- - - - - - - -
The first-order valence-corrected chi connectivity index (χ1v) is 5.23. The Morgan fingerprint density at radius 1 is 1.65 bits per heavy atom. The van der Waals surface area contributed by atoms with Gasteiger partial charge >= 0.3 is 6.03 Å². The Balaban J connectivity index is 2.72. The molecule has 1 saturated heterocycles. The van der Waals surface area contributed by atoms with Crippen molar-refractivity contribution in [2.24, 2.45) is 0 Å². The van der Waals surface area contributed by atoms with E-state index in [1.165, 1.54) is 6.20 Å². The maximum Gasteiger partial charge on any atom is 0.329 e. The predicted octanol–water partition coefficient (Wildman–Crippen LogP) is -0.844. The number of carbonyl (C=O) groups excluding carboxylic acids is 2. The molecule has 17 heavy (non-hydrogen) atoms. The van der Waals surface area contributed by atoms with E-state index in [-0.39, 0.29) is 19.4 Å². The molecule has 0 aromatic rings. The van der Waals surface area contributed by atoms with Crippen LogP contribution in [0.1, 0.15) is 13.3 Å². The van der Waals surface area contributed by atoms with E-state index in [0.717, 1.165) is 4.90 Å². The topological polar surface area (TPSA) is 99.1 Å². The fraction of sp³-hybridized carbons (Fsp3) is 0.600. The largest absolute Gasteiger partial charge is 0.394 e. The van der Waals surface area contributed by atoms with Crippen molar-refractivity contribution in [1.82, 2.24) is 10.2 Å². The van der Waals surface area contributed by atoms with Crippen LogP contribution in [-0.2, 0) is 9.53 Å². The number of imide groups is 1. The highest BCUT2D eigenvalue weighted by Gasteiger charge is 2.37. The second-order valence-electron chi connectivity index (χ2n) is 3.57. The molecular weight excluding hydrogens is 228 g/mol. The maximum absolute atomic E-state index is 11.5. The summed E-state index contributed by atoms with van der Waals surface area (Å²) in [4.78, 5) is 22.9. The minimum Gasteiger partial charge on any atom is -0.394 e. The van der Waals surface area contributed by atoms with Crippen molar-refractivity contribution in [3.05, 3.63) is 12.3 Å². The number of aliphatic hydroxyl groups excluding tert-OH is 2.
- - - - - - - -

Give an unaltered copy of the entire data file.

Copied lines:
The first-order valence-corrected chi connectivity index (χ1v) is 5.23. The Morgan fingerprint density at radius 1 is 1.65 bits per heavy atom. The van der Waals surface area contributed by atoms with Gasteiger partial charge >= 0.3 is 6.03 Å². The Balaban J connectivity index is 2.72. The molecule has 1 saturated heterocycles. The van der Waals surface area contributed by atoms with Crippen molar-refractivity contribution in [2.24, 2.45) is 0 Å². The van der Waals surface area contributed by atoms with E-state index in [1.165, 1.54) is 6.20 Å². The maximum Gasteiger partial charge on any atom is 0.329 e. The predicted octanol–water partition coefficient (Wildman–Crippen LogP) is -0.844. The number of carbonyl (C=O) groups excluding carboxylic acids is 2. The molecule has 17 heavy (non-hydrogen) atoms. The van der Waals surface area contributed by atoms with E-state index in [-0.39, 0.29) is 19.4 Å². The molecule has 0 aromatic rings. The van der Waals surface area contributed by atoms with Crippen LogP contribution in [0.1, 0.15) is 13.3 Å². The van der Waals surface area contributed by atoms with E-state index in [0.717, 1.165) is 4.90 Å². The topological polar surface area (TPSA) is 99.1 Å². The fraction of sp³-hybridized carbons (Fsp3) is 0.600. The largest absolute Gasteiger partial charge is 0.394 e. The van der Waals surface area contributed by atoms with Crippen molar-refractivity contribution in [1.82, 2.24) is 10.2 Å². The van der Waals surface area contributed by atoms with Crippen LogP contribution in [-0.2, 0) is 9.53 Å². The number of imide groups is 1. The highest BCUT2D eigenvalue weighted by Gasteiger charge is 2.37. The second-order valence-electron chi connectivity index (χ2n) is 3.57. The molecular weight excluding hydrogens is 228 g/mol. The maximum absolute atomic E-state index is 11.5. The summed E-state index contributed by atoms with van der Waals surface area (Å²) in [4.78, 5) is 22.9. The minimum Gasteiger partial charge on any atom is -0.394 e. The van der Waals surface area contributed by atoms with Crippen molar-refractivity contribution in [3.05, 3.63) is 12.3 Å². The number of aliphatic hydroxyl groups excluding tert-OH is 2.